A hot air balloon flies over parliament hill in Canada

The Service Employees International Union Local 2 has launched the Invisible to Essential campaign, calling on property owners, managers and cleaning contractors to work together to make immediate improvements to cleaner’s working conditions, according to a press release on the Justice For Janitors website.

SEIU Local 2 represents more than 10,000 janitors across Canada. 

“I have to work even though there is great risk to my own health,” said Vilma Lopez, a janitor working in Burnaby, British Columbia, Canada. "We are providing an important service to the public and deserve more respect for our hard work.” 

The campaign demands include an immediate $2 per hour raise; keeping cleaners employed during the crisis; and ensuring all cleaners are working safely with the required training and personal protect equipment (PPE). 

The COVID-19 pandemic has resulted in many otherwise unnoticed service workers being thrust into the spotlight. Despite this, janitors continue to be among the lowest paid and most underappreciated workers in society. Janitors say every worker needs to earn enough to pay the bills, job protection, and appropriate health safeguards.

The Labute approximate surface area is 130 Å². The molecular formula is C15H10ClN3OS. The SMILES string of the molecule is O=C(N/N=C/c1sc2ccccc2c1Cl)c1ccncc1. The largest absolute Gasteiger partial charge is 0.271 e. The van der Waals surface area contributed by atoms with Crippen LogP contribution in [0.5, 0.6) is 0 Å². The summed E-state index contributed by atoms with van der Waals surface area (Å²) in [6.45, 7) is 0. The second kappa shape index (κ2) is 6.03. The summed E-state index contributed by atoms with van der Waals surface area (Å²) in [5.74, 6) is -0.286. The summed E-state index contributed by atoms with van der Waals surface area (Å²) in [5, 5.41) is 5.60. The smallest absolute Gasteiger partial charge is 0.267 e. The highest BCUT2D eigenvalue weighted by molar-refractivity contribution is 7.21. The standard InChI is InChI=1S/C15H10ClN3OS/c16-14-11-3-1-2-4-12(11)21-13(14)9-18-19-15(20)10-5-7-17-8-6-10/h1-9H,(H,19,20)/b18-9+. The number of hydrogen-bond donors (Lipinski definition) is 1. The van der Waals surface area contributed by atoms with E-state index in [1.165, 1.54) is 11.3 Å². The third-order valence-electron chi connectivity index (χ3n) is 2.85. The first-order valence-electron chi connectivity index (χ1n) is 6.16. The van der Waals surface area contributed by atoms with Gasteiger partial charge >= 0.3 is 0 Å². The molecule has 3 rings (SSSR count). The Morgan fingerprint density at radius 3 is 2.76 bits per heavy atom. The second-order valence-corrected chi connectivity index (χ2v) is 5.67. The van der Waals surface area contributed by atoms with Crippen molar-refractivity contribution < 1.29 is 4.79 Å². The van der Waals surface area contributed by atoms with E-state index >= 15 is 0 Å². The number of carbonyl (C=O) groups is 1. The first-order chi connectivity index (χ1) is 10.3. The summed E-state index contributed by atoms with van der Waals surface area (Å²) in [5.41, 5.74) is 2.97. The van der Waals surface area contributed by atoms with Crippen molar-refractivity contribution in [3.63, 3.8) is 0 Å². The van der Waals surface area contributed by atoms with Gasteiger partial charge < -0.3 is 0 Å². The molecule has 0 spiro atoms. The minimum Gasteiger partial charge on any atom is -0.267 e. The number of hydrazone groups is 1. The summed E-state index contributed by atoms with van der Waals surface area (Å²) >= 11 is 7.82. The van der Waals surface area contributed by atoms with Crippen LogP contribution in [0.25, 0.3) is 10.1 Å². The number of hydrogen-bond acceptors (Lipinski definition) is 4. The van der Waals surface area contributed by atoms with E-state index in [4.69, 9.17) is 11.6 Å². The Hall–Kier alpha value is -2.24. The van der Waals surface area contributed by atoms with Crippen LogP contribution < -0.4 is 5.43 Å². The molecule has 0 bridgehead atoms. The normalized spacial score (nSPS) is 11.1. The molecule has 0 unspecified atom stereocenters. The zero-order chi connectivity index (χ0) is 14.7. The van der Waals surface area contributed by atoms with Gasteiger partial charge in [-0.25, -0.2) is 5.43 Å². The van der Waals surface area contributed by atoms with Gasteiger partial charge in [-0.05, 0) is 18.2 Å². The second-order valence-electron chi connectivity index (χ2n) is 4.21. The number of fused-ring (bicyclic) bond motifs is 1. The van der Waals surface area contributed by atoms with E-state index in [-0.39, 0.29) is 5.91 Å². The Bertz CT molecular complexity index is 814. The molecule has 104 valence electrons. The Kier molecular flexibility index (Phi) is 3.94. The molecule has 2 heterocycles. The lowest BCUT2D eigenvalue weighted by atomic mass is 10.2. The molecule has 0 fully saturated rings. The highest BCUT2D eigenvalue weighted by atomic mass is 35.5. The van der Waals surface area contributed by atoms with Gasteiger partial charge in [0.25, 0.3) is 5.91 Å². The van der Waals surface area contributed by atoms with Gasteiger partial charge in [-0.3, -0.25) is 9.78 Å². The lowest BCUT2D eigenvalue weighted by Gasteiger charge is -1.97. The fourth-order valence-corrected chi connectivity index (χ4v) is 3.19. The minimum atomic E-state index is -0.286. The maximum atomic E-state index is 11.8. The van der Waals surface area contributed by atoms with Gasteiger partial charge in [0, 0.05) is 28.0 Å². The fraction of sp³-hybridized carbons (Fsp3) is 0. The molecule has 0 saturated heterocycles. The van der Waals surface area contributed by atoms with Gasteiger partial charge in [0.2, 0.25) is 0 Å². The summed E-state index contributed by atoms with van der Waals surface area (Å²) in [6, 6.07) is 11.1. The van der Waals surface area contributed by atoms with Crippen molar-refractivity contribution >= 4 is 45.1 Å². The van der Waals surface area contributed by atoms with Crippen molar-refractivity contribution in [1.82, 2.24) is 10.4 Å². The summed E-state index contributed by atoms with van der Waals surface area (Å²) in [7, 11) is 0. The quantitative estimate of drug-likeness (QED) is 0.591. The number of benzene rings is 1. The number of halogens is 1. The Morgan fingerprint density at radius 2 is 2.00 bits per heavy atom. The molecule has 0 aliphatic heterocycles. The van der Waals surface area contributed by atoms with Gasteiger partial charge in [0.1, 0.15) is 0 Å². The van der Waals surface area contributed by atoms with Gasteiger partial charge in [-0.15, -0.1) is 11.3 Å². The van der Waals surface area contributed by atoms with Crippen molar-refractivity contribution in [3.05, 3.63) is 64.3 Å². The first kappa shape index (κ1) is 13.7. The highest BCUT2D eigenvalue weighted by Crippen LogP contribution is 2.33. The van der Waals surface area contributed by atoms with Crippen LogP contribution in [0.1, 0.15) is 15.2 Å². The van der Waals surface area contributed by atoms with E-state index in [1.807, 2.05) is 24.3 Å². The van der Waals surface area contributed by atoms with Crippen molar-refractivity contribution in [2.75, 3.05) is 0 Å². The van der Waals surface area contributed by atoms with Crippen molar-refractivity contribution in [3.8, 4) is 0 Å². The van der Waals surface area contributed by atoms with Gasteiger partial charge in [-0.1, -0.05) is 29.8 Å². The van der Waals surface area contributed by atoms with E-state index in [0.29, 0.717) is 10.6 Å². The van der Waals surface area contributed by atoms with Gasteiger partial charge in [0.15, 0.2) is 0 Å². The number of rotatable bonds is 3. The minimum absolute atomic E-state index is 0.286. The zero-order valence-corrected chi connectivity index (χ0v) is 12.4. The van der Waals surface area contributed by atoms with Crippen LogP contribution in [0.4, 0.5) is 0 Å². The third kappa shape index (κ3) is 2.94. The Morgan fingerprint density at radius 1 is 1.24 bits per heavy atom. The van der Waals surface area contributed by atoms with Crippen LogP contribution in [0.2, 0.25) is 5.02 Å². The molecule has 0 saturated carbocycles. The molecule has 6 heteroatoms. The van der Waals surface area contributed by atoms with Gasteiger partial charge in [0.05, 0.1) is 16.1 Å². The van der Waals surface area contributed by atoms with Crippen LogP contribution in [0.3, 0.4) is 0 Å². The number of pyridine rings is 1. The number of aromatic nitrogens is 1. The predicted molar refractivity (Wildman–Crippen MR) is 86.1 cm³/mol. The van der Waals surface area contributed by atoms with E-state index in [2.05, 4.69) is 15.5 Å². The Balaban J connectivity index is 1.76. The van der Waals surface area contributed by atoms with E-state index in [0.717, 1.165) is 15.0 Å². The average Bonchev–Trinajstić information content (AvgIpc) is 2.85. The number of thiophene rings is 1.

Slim Gedeon, who cleans City Hall in Canada's capital of Ottawa, says society is now starting to notice how important janitors are.

“We are the ones disinfecting to keep our city safe," says Gedeon. "I am constantly disinfecting elevator buttons, doorknobs and working hard to ensure the virus does not spread.” 

Janitors face the triple threats of layoffs, low wages, and health impacts of COVID-19. They ensure essential workplaces are kept clean, including healthcare facilities, public transportation systems, airports, vital shopping locations, courthouses, morgues, parcel delivery facilities, police stations, office buildings and more. Janitors are also deep cleaning shutdown workplaces to ready them for the return of the public when the time comes. These include the schools, colleges and universities children attend.

The janitors’ union has been in contact with employers since the beginning of the crisis, ensuring all required safety measures were being met. Most recently an open letter was delivered addressing the Canadian government’s new position on mask-wearing. 

“People say that we are important, but do they really treat us that way?” says Gedeon.